Part two of my report from dConstruct's one-day conference in Brighton. Following a lovely lunch in the sunshine in Pavilion Gardens, we re-entered the theatre for part two of dConstruct.

Auteurship

First up was blogger John Gruber, who received whoops and cheers as he took the stage (I'd not heard of the guy before). His talk was on the notion of auteurship; that the best projects are those with an individual ultimately calling the shots. The typical adulation of Steve Jobs followed (can we get through one conference without people pointing to Apple as an example of design directly influencing business success? WE GET IT!), but most of his talk was centred on film makers, where the likes of Hitchcock, Kubrick, et al controlled the entire creative direction.

This is all well and good, but I'm unsure of how far this can really translate to design, where customer engagement is often essential. Just because Apple run very little customer engagement programmes in the development of their products and services, does not mean it's not of worth. Would anyone want to drive a car which hadn't been tested with customers first? What about a banking website, or a health service? Sure, leaps of faith and intuition on the part of designers are vital to the process, but to dismiss the needs of clients or end users is arrogant. Still, it's a good way to get a designer-heavy crowd on-side.


 
Improvisation

The next talk (from Last.FM's creative director Hannah Donovan) began with a lovely improvisational music performance, which served as a prelude to this talk on how we can learn from musicians when designers improvise. Taking in classical music, jazz and early hip-hop, she demonstrated how improvisation still needs rules, roles and desired outcomes to be successful, and not be an unfocussed mess. It is also important to not let your tools inhibit your thinking, which is why a pen and paper will always be better than Photoshop for brainstorming and rapid prototyping.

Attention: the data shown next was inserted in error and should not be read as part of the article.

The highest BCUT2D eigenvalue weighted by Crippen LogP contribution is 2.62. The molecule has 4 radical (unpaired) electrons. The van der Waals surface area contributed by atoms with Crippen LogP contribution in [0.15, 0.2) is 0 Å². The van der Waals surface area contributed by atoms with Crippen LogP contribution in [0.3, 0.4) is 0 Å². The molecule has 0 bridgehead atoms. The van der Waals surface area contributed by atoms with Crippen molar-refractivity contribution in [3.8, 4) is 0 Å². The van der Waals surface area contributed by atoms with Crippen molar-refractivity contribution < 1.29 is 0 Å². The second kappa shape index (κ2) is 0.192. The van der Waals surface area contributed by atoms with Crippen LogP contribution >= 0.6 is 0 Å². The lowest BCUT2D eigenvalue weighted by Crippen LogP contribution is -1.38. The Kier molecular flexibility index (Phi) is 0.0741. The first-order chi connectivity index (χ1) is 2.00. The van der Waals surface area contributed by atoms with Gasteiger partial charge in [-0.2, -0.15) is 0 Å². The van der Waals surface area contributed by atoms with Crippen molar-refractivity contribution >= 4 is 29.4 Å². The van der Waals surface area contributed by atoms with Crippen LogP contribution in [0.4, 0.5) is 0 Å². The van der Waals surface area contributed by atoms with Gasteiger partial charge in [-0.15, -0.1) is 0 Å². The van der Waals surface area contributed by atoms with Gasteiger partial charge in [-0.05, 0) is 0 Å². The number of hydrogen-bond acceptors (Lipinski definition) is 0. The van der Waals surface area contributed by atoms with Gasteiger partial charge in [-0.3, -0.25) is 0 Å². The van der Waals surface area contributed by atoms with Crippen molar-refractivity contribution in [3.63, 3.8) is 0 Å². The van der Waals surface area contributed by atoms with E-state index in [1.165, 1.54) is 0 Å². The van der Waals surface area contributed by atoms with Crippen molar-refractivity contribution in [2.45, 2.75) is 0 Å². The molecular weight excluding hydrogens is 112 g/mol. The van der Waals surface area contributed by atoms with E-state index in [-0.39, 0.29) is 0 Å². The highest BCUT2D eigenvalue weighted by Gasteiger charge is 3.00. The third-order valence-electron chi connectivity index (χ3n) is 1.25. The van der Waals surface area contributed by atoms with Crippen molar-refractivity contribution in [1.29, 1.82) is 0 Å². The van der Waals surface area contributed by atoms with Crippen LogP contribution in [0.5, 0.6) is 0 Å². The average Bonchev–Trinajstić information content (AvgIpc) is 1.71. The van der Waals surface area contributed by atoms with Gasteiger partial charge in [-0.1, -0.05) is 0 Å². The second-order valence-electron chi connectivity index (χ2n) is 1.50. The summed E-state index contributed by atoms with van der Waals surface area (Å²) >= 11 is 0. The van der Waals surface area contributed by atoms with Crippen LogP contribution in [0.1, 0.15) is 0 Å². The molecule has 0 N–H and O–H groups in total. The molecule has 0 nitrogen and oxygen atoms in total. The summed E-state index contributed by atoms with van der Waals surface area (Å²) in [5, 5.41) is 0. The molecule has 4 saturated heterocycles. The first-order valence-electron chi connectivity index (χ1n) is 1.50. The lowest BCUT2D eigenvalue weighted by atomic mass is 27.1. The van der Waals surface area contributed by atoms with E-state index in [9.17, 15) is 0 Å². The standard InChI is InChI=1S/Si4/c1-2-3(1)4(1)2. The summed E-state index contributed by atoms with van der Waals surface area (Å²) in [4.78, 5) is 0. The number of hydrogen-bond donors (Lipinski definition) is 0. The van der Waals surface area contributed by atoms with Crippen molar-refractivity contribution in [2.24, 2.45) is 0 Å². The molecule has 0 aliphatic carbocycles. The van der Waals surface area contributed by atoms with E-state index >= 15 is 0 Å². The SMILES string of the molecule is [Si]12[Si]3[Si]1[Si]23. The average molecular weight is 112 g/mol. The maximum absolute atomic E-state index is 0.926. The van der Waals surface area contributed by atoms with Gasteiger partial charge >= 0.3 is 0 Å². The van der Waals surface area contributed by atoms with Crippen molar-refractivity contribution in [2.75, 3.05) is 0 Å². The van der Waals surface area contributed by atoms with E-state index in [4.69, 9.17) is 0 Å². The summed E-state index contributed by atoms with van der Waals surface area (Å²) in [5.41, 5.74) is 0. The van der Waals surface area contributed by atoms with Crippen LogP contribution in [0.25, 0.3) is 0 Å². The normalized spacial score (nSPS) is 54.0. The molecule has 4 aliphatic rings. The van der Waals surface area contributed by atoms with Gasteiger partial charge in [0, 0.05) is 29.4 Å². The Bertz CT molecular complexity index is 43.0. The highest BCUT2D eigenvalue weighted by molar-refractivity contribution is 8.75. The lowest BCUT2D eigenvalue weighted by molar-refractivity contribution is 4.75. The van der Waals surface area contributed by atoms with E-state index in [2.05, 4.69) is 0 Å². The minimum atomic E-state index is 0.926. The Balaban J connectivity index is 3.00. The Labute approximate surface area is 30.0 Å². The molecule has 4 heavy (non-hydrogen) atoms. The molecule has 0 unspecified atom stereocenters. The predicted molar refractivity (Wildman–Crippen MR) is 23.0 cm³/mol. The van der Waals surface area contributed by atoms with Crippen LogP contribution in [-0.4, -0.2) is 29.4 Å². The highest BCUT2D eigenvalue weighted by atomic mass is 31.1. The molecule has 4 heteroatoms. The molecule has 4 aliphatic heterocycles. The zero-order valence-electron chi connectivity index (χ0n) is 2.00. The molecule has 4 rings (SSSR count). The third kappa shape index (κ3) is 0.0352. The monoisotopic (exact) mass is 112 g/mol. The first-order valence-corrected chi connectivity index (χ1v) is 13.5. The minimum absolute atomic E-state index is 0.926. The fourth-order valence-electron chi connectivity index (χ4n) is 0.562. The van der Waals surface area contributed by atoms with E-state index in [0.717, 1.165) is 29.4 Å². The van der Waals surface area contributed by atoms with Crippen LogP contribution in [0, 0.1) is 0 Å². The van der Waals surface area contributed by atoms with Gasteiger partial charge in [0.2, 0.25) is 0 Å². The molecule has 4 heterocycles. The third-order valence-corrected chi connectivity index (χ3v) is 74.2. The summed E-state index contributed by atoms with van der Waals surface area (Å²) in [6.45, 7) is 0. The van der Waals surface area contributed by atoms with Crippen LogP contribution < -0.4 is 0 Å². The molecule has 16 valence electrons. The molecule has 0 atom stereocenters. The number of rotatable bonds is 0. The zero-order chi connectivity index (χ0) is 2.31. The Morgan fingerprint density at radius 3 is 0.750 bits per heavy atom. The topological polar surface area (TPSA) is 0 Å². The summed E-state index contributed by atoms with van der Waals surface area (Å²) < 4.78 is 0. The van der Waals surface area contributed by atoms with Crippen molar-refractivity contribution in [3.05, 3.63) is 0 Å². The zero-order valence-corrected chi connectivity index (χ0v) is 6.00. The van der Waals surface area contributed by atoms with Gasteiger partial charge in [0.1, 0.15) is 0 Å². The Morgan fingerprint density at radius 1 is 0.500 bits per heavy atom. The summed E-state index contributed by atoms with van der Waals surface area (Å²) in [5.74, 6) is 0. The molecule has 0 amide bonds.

This was a really interesting talk, not least because it wasn't directly about design. While the preceding film-based talk left me cold, I still see it as important that talks like this are on the programme. Designers need to be inspired by much more than just other designers, lest their work becomes a homogenous dirge, adding to the clutter Marty Neumeier mentioned.

 
The value of ruins

Without doubt the most startling talk came from James Bridle, a historian and publisher, on the importance of preserving our past. Throughout history, humankind has wilfully and repeatedly erased its archives and histories. Giving many heartbreaking accounts from throughout history, stretching from The Alexandrian War (over 2000 years ago) through to World War 2, and more recently Sarajevo and Baghdad, we learn of how so much of our recorded knowledge and information has been destroyed.

It's just as pertinent now, as despite the efforts of things like the Wayback Machine, websites as cultural and historical artifacts are constantly disappearing as servers are switched off, or domains expire. I wrote a piece about this myself, and it was heartening to see that others have been thinking about it too. James points to Wikipedia as a wonderful example of how we are recording information in new ways. Each article's history section shows every amendment to the article, allowing us to see not only the latest version of events, but how we as people piece together our history. As an example he pointed to the article on the Iraq War, the history of which he had printed and bound – in twelve volumes! A marvellous, tangible example of a new way of preserving our past.